Table 1 summarizes the average SED of many different municipal MBR plants, which includes all energy consumptions in the plants including biological air, membrane scouring air, sludge circulation, permeate suction, office lighting, etc. In general, SED ranges 1.8-6 kWh/m3 for the plants with <5,000 P.E. capacity and 0.8-1.4 kWh/m3 for the plant with >5,000 P.E capacity (Gnirss, 2009). In a highly optimized plant with a design flow rate of 23,000 m3/d in Ulu Pandan, Singapore, where settled sewage is fed to MBR with anoxic tank, SED was observed at 0.55 kWh/m3 at an intermittent aeration mode at 10s ON/10s OFF mode in 2009 (Fig. 1). In the same plant, SED could be reduced down to 0.4 kWh/m3 by adjusting aeration mode to 10s ON/30s OFF (Chen, 2012).
Table 1. Average specific energy demand (SED) in municipal MBR (Giesen 2008)
|Membrane||Year||Total average SED
|Knautnaundorf (Germany)||900||Huber (VRM)||2002-2003||1.3-2|
Note: Population equivalent (P.E.) varies country by country but it is mostly ~60 g BOD5/day/person in European countries, which is equivalent to 0.3 m3 wastewater/day/person with a BOD of 200 mg/L.
Fig. 1. Specific energy consumption in Ulu Pandan MBR (Chen, 2012).
SED also varies depending on influent flow and strength even in a given plant. For example, SED decreased from 1.66 kWh/m3 to 0.39 kWh/m3 when flow rate increased from 8,000 m3/day to 44,000 m3/day in Nordkanal, Germany in 2007 (Engelhardt, 2008). Meanwhile, the yearly average SED was at 0.85 kWh/m3 in the same place in 2007.
Similar results were obtained in a small MBR with 6,000 person equivalent (PE) capacity in France. SED was estimated at 0.69 kWh/m3 and 1.01 kWh/m3 for winter and summer, respectively (Barillon, 2012). The low SED in winter was attributed to higher flow rate at lower organic strength than in summer. Fig. 2 shows the relation between flow rate and SED obtained from 60,000 PE capacity MBR plant in France, where SED drops as flow rate increases.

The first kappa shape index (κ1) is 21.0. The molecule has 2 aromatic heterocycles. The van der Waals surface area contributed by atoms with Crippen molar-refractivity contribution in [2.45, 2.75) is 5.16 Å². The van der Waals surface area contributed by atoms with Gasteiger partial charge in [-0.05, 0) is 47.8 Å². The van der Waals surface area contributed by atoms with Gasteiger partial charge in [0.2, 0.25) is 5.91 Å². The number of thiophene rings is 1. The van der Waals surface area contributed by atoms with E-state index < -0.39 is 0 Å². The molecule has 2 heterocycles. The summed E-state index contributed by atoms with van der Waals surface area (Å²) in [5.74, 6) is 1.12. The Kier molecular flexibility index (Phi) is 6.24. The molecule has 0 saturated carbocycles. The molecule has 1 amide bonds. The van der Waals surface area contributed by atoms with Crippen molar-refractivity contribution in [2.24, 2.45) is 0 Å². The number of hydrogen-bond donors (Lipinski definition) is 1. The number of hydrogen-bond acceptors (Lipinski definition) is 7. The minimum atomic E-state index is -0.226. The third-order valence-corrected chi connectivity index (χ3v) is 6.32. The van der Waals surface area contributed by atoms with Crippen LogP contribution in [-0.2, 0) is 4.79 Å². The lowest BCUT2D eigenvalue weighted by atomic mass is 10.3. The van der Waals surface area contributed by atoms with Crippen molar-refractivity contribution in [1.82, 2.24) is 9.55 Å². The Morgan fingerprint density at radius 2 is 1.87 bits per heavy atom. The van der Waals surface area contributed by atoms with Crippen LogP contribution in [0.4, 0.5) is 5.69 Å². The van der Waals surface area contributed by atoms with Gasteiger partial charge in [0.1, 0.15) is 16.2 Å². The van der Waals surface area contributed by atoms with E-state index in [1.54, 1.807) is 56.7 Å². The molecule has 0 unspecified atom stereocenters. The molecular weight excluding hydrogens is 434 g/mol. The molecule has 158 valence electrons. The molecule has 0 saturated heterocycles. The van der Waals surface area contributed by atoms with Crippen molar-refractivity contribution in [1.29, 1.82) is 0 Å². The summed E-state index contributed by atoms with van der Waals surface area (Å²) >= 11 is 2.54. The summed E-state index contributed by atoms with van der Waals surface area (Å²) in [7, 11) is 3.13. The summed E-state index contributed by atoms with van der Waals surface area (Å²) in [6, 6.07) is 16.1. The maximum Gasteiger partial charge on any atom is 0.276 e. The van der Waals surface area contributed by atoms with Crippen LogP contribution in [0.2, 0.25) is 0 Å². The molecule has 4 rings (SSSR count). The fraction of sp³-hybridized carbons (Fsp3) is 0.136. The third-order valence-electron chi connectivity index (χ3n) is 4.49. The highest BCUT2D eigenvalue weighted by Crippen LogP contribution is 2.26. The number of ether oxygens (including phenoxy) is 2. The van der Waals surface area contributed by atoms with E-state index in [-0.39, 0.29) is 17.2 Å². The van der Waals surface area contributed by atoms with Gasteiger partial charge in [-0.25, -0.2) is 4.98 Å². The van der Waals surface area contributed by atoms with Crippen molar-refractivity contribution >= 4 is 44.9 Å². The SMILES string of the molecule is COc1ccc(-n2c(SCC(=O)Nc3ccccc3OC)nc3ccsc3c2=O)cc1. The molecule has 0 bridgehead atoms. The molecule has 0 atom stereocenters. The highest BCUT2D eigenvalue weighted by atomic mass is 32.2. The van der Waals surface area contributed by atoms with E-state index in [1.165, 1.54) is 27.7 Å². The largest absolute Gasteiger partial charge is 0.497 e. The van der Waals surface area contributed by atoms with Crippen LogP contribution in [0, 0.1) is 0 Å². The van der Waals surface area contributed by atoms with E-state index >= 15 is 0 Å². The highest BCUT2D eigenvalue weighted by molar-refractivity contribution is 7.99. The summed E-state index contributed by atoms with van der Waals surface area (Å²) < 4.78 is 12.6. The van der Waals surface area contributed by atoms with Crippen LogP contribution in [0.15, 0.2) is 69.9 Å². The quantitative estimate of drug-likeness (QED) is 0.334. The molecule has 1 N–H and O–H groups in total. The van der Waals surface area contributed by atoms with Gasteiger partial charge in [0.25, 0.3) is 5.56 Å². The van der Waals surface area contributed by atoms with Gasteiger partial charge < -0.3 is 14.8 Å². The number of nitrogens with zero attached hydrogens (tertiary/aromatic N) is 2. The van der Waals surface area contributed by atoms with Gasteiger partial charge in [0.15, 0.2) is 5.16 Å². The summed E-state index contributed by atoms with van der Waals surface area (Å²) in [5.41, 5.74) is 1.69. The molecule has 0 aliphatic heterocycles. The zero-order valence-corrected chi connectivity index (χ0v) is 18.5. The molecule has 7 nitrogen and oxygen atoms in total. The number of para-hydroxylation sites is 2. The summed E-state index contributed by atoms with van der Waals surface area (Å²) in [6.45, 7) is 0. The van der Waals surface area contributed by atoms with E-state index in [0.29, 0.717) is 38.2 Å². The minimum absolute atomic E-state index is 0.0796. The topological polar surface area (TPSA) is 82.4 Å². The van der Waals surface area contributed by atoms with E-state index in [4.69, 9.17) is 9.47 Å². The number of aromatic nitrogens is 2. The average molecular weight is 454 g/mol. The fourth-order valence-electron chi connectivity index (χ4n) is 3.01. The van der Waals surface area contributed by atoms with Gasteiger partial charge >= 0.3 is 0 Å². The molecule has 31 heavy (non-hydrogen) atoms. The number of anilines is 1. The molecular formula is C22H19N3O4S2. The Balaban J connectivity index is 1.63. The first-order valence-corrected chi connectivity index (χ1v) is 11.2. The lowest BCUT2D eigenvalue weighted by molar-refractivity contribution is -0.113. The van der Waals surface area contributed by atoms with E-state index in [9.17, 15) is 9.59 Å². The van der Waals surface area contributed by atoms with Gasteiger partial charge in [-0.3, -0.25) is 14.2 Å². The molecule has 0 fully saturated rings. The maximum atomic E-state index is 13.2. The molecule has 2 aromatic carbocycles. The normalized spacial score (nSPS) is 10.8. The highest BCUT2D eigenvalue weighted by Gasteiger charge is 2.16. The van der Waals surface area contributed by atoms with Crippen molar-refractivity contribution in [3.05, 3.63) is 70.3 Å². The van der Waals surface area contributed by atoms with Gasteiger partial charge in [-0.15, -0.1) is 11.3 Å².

Table 2 summarizes energy consumption breakdowns of two full-scale municipal MBR plants. It is noteworthy that the SED for membrane aeration in realistic conditions are as high as 0.23 kWh/m3 and 0.34 kWh/m3 in the two plants, which is much higher than the SED claimed by manufacturers, e.g. 0.07-0.15 kWh/m3.
Fig. 2. SED as a function of flow rate in a municipal MBR plant with GE hollow fiber membranes with 60,000 person equivalent capacity in France (Barillon et al. 2013).
Table 2. Energy consumption breakdown for two full-scale municipal MBR plants (De Wever, 2009)
|Energy consumption (kWh/m3)||Kaarst-Nordkanal, (Germany)||Varsseveld, The (Netherlands)|
|Others||Â Â 0.25 *||0.05|
* Including sludge dewatering
SED also varies depending on membrane type. As shown in Fig. 3, hollow fiber (HF) membranes tend to consume less energy than flat sheet (FS) membranes based on the audit performed in six different MBRs (two FS and four HF). In the figure, SED includes energy to run activated sludge process and membrane system, but not includes energy for building maintenance, etc. When hydraulic and organic loadings are around 40-50% of the design values, FS consumes nearly 50-100% more energy than HF (Barillon, 2012).
For hollow fiber membranes, SED for membrane scouring was equal or less than for bio-aeration in three different MBR plants (Fig. 4). For flat sheet membranes, however, SED for membrane scouring was two to three times higher than that for bio-aeration in two different MBR plants. Overall, SED was significantly higher for flat sheet membranes than hollow fiber membranes.
Fig. 3. SED of six assessed MBR as a function of hydraulic load and organic load (Barillon et al. 2013).
Fig. 4. SED for aeration in five different MBR plants with either flat sheet (FS) membranes or hollow fiber (HF) membranesÂ (Barillon et al. 2013).
Â© Seong Hoon Yoon